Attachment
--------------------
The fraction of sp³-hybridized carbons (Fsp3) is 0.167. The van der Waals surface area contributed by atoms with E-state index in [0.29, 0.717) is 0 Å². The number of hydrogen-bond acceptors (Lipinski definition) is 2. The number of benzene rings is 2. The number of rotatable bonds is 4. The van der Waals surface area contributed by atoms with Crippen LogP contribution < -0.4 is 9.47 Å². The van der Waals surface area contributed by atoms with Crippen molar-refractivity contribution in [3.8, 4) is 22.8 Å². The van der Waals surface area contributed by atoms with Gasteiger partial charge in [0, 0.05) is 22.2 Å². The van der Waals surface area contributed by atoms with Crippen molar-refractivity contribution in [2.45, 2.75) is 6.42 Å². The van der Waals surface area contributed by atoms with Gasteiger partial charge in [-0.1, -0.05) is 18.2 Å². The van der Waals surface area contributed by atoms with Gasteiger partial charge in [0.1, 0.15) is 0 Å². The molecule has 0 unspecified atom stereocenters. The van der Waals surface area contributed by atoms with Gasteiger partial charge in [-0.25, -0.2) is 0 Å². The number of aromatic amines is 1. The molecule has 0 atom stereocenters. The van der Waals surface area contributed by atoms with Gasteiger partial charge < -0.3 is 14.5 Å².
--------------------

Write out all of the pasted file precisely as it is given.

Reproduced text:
The fraction of sp³-hybridized carbons (Fsp3) is 0.167. The van der Waals surface area contributed by atoms with E-state index in [0.29, 0.717) is 0 Å². The number of hydrogen-bond acceptors (Lipinski definition) is 2. The number of benzene rings is 2. The number of rotatable bonds is 4. The van der Waals surface area contributed by atoms with Crippen LogP contribution < -0.4 is 9.47 Å². The van der Waals surface area contributed by atoms with Crippen molar-refractivity contribution in [3.8, 4) is 22.8 Å². The van der Waals surface area contributed by atoms with Gasteiger partial charge in [0, 0.05) is 22.2 Å². The van der Waals surface area contributed by atoms with Crippen molar-refractivity contribution in [2.45, 2.75) is 6.42 Å². The van der Waals surface area contributed by atoms with Gasteiger partial charge in [-0.1, -0.05) is 18.2 Å². The van der Waals surface area contributed by atoms with Gasteiger partial charge in [0.1, 0.15) is 0 Å². The molecule has 0 unspecified atom stereocenters. The van der Waals surface area contributed by atoms with Gasteiger partial charge in [-0.25, -0.2) is 0 Å². The number of aromatic amines is 1. The molecule has 0 atom stereocenters. The van der Waals surface area contributed by atoms with Gasteiger partial charge < -0.3 is 14.5 Å².